Written by Athol Thomson, Qatar, John William Wannop, Canada, and Katrine Okholm Kryger, UK
Category: Sports Medicine

Volume 10 | Targeted Topic - Hot Topics in Football Medicine | 2021
Volume 10 - Targeted Topic - Hot Topics in Football Medicine

– Written by Athol Thomson, Qatar, John William Wannop, Canada, and Katrine Okholm Kryger, UK



A question every bit as hot a topic today with the 2022 football world cup in Qatar looming as it likely was at the inaugural world cup held in Uruguay in 1932. Any player who has since donned a pair of football boots to play the world’s most popular game has an opinion on what makes a ‘good football boot’. Yet surprisingly little research is available on how the player, shoe, and surface interact during football movements. Or what affect these factors have on injury risk, comfort, or even performance1–3.  

Modern football boots are the equivalent of a swiss army knife in the sports equipment stakes. Versatile. Players must interact with the ball, and playing surface, through the shoes on their feet. They perform more explosive sprints, successful passes, changes of direction, and greater running distances than ever before3.  Not forgetting jumping, walking, shots on goal, blocks, tackles, cross-over steps, the occasional goal celebration, and hopefully some foot protection! 

Evolution has ensured flexible, lightweight boot designs with various outsole (stud/cleat) options to match the ensuing climatic and playing surface conditions. Innovative material technology allows very thin football boot uppers to improve feel for the ball and aggressive blades or cleats to augment traction. However, with design evolutions being largely performance related there are downsides such as minimal protection from injury (both from being stepped on and possible foot fixation on the surface) and comfort issues4,5–7.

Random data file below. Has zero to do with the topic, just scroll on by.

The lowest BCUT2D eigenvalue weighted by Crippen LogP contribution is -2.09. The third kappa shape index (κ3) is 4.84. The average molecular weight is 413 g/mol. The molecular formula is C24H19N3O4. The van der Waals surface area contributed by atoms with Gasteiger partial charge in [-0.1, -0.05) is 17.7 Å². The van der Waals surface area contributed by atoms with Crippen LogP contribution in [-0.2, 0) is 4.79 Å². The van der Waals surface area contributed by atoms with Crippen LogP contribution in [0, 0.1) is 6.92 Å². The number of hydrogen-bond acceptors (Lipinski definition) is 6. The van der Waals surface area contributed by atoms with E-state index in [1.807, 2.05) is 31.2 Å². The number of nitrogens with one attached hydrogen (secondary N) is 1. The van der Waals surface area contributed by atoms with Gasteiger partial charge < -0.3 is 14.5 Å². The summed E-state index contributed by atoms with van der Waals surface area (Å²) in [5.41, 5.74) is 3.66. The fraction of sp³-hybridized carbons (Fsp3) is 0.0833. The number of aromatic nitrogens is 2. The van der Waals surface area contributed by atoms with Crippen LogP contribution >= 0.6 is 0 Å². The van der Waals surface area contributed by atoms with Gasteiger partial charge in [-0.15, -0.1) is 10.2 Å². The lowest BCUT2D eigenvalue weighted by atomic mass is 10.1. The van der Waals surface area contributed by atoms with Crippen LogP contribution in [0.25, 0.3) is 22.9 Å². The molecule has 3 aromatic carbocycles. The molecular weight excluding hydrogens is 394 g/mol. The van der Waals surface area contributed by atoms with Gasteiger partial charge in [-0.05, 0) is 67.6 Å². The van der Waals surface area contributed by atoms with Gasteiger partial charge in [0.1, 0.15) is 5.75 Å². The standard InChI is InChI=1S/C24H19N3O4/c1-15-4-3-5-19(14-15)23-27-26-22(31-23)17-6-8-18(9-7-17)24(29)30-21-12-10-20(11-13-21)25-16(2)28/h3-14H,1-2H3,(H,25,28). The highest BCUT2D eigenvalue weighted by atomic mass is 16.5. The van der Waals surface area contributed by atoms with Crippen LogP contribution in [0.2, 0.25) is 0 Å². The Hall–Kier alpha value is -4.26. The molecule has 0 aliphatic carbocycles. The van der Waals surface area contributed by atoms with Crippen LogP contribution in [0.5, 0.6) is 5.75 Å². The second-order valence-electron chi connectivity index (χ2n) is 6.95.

According to the literature a ‘good’ football boot should improve performance, feel comfortable to wear, and protect the player from injury4–9. Yet, player motives for selecting boots are likely more complex (e.g., Foot shape/comfort, injury history, climatic conditions, artificial v hybrid reinforced grass v natural grass) and contextual (e.g., world cup final vs pre-season sponsor event, brand sponsorship, favourite colour, and superstitions). 

In this article we ask; are there ‘sensible’ tips to aid football boot selection that apply universally? Second, do characteristics that make a ‘good boot’ for a male player align with those for a women’s player or how about a youth player new to a football academy?

Our aim is to highlight some pillars of boot selection. 

·       Foot shape and fit.

·       Matching the stud/cleat to the playing surface and climate. 

·       Women and youth player considerations. 

·       Bending stiffness.



Before we delve into particulars, we need to understand the basic components of a football boot (Figure 1).